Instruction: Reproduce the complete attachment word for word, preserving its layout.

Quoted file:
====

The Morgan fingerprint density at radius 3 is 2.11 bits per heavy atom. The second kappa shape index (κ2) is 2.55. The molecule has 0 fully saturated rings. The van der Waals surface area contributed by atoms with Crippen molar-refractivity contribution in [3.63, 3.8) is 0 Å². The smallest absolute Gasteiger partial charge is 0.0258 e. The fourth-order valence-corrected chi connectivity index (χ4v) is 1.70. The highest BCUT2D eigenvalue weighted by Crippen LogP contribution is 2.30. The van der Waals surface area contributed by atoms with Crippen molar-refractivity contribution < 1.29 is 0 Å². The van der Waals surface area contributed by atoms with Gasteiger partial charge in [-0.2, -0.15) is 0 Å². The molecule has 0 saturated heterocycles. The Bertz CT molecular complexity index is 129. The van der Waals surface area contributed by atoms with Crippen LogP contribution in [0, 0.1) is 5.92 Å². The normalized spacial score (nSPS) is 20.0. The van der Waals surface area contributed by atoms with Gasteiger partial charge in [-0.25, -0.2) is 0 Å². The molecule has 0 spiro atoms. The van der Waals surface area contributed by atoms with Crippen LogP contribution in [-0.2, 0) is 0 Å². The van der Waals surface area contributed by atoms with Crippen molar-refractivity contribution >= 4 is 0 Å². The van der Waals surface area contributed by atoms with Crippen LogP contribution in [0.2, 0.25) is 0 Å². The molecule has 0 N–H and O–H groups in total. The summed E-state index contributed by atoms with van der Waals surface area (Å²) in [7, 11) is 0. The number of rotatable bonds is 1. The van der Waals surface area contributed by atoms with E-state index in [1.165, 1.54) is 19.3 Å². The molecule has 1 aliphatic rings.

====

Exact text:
The Morgan fingerprint density at radius 3 is 2.11 bits per heavy atom. The second kappa shape index (κ2) is 2.55. The molecule has 0 fully saturated rings. The van der Waals surface area contributed by atoms with Crippen molar-refractivity contribution in [3.63, 3.8) is 0 Å². The smallest absolute Gasteiger partial charge is 0.0258 e. The fourth-order valence-corrected chi connectivity index (χ4v) is 1.70. The highest BCUT2D eigenvalue weighted by Crippen LogP contribution is 2.30. The van der Waals surface area contributed by atoms with Crippen molar-refractivity contribution < 1.29 is 0 Å². The van der Waals surface area contributed by atoms with Gasteiger partial charge in [-0.2, -0.15) is 0 Å². The molecule has 0 saturated heterocycles. The Bertz CT molecular complexity index is 129. The van der Waals surface area contributed by atoms with Crippen LogP contribution in [0, 0.1) is 5.92 Å². The normalized spacial score (nSPS) is 20.0. The van der Waals surface area contributed by atoms with Gasteiger partial charge in [-0.25, -0.2) is 0 Å². The molecule has 0 spiro atoms. The van der Waals surface area contributed by atoms with Crippen LogP contribution in [-0.2, 0) is 0 Å². The van der Waals surface area contributed by atoms with Crippen molar-refractivity contribution >= 4 is 0 Å². The van der Waals surface area contributed by atoms with Crippen LogP contribution in [0.2, 0.25) is 0 Å². The molecule has 0 N–H and O–H groups in total. The summed E-state index contributed by atoms with van der Waals surface area (Å²) in [7, 11) is 0. The number of rotatable bonds is 1. The van der Waals surface area contributed by atoms with E-state index in [1.165, 1.54) is 19.3 Å². The molecule has 1 aliphatic rings.